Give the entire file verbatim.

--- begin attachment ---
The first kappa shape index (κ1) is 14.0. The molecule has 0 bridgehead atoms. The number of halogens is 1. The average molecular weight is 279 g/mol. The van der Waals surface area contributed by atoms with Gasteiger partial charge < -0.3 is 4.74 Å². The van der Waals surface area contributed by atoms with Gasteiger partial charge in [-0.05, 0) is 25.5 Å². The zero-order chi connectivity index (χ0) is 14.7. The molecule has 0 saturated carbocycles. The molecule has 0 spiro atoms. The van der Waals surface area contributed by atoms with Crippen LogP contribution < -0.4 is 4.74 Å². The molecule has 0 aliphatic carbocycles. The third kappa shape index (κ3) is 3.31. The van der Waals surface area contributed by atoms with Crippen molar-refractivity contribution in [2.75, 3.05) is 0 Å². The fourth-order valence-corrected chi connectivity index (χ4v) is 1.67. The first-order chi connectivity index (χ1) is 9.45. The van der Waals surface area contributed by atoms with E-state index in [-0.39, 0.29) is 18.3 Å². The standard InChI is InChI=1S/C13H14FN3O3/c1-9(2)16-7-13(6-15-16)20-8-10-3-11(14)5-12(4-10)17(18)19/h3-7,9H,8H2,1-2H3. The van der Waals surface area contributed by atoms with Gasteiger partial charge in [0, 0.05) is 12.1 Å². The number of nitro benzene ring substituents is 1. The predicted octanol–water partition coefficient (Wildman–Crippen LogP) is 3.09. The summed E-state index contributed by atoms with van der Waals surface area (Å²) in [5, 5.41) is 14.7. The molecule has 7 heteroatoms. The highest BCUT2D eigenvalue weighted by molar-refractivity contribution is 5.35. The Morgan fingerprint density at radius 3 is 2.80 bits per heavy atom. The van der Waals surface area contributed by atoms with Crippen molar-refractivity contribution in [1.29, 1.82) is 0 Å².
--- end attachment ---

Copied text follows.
The first kappa shape index (κ1) is 14.0. The molecule has 0 bridgehead atoms. The number of halogens is 1. The average molecular weight is 279 g/mol. The van der Waals surface area contributed by atoms with Gasteiger partial charge < -0.3 is 4.74 Å². The van der Waals surface area contributed by atoms with Gasteiger partial charge in [-0.05, 0) is 25.5 Å². The zero-order chi connectivity index (χ0) is 14.7. The molecule has 0 saturated carbocycles. The molecule has 0 spiro atoms. The van der Waals surface area contributed by atoms with Crippen LogP contribution < -0.4 is 4.74 Å². The molecule has 0 aliphatic carbocycles. The third kappa shape index (κ3) is 3.31. The van der Waals surface area contributed by atoms with Crippen molar-refractivity contribution in [2.75, 3.05) is 0 Å². The fourth-order valence-corrected chi connectivity index (χ4v) is 1.67. The first-order chi connectivity index (χ1) is 9.45. The van der Waals surface area contributed by atoms with E-state index in [-0.39, 0.29) is 18.3 Å². The standard InChI is InChI=1S/C13H14FN3O3/c1-9(2)16-7-13(6-15-16)20-8-10-3-11(14)5-12(4-10)17(18)19/h3-7,9H,8H2,1-2H3. The van der Waals surface area contributed by atoms with Gasteiger partial charge in [0, 0.05) is 12.1 Å². The number of nitro benzene ring substituents is 1. The predicted octanol–water partition coefficient (Wildman–Crippen LogP) is 3.09. The summed E-state index contributed by atoms with van der Waals surface area (Å²) in [5, 5.41) is 14.7. The molecule has 7 heteroatoms. The highest BCUT2D eigenvalue weighted by molar-refractivity contribution is 5.35. The Morgan fingerprint density at radius 3 is 2.80 bits per heavy atom. The van der Waals surface area contributed by atoms with Crippen molar-refractivity contribution in [1.29, 1.82) is 0 Å².